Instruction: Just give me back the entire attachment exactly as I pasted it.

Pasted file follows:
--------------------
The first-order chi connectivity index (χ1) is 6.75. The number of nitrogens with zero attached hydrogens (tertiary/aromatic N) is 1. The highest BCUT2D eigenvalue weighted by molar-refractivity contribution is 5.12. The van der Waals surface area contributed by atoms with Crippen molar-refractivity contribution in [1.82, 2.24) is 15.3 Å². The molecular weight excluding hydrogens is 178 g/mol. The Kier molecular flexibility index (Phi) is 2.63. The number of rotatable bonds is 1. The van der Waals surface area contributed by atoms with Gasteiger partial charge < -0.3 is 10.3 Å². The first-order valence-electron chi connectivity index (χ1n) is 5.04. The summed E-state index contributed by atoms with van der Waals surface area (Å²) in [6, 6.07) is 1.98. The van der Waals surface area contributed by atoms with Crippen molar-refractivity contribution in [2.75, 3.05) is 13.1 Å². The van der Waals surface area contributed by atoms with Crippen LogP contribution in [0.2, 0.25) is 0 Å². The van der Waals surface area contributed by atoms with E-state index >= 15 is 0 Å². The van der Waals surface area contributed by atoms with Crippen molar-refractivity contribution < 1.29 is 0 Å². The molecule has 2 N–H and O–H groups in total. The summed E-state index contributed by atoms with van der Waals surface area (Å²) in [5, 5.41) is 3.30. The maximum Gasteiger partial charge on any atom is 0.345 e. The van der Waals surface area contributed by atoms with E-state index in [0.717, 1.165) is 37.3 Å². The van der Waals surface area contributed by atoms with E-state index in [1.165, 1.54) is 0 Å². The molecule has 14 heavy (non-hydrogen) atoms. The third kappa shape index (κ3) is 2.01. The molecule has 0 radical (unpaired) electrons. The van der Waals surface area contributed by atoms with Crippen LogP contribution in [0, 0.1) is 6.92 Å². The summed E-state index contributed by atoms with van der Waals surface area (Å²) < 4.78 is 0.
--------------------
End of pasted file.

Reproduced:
The first-order chi connectivity index (χ1) is 6.75. The number of nitrogens with zero attached hydrogens (tertiary/aromatic N) is 1. The highest BCUT2D eigenvalue weighted by molar-refractivity contribution is 5.12. The van der Waals surface area contributed by atoms with Crippen molar-refractivity contribution in [1.82, 2.24) is 15.3 Å². The molecular weight excluding hydrogens is 178 g/mol. The Kier molecular flexibility index (Phi) is 2.63. The number of rotatable bonds is 1. The van der Waals surface area contributed by atoms with Gasteiger partial charge < -0.3 is 10.3 Å². The first-order valence-electron chi connectivity index (χ1n) is 5.04. The summed E-state index contributed by atoms with van der Waals surface area (Å²) in [6, 6.07) is 1.98. The van der Waals surface area contributed by atoms with Crippen molar-refractivity contribution in [2.75, 3.05) is 13.1 Å². The van der Waals surface area contributed by atoms with Crippen LogP contribution in [0.2, 0.25) is 0 Å². The van der Waals surface area contributed by atoms with E-state index >= 15 is 0 Å². The van der Waals surface area contributed by atoms with Crippen molar-refractivity contribution < 1.29 is 0 Å². The molecule has 2 N–H and O–H groups in total. The summed E-state index contributed by atoms with van der Waals surface area (Å²) in [5, 5.41) is 3.30. The maximum Gasteiger partial charge on any atom is 0.345 e. The van der Waals surface area contributed by atoms with E-state index in [0.717, 1.165) is 37.3 Å². The van der Waals surface area contributed by atoms with E-state index in [1.165, 1.54) is 0 Å². The molecule has 14 heavy (non-hydrogen) atoms. The third kappa shape index (κ3) is 2.01. The molecule has 0 radical (unpaired) electrons. The van der Waals surface area contributed by atoms with Crippen LogP contribution in [0, 0.1) is 6.92 Å². The summed E-state index contributed by atoms with van der Waals surface area (Å²) < 4.78 is 0.